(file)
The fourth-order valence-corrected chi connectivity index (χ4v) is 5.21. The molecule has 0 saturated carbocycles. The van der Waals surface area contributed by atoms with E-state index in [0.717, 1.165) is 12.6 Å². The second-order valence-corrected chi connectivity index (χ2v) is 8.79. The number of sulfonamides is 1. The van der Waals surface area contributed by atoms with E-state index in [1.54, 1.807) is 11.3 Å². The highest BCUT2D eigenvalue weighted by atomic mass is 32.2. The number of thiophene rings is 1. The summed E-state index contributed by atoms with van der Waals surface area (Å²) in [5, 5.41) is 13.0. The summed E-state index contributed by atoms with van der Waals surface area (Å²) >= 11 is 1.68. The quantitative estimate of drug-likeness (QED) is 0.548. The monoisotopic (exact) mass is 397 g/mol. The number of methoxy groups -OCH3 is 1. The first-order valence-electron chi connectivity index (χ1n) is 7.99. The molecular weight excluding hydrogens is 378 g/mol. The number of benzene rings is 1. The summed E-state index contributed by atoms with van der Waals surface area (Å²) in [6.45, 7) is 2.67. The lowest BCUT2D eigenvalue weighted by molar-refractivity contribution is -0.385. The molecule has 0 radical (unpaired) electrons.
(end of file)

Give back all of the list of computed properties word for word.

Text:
The fourth-order valence-corrected chi connectivity index (χ4v) is 5.21. The molecule has 0 saturated carbocycles. The van der Waals surface area contributed by atoms with E-state index in [0.717, 1.165) is 12.6 Å². The second-order valence-corrected chi connectivity index (χ2v) is 8.79. The number of sulfonamides is 1. The van der Waals surface area contributed by atoms with E-state index in [1.54, 1.807) is 11.3 Å². The highest BCUT2D eigenvalue weighted by atomic mass is 32.2. The number of thiophene rings is 1. The summed E-state index contributed by atoms with van der Waals surface area (Å²) in [5, 5.41) is 13.0. The summed E-state index contributed by atoms with van der Waals surface area (Å²) >= 11 is 1.68. The quantitative estimate of drug-likeness (QED) is 0.548. The monoisotopic (exact) mass is 397 g/mol. The number of methoxy groups -OCH3 is 1. The first-order valence-electron chi connectivity index (χ1n) is 7.99. The molecular weight excluding hydrogens is 378 g/mol. The number of benzene rings is 1. The summed E-state index contributed by atoms with van der Waals surface area (Å²) in [6.45, 7) is 2.67. The lowest BCUT2D eigenvalue weighted by molar-refractivity contribution is -0.385. The molecule has 0 radical (unpaired) electrons.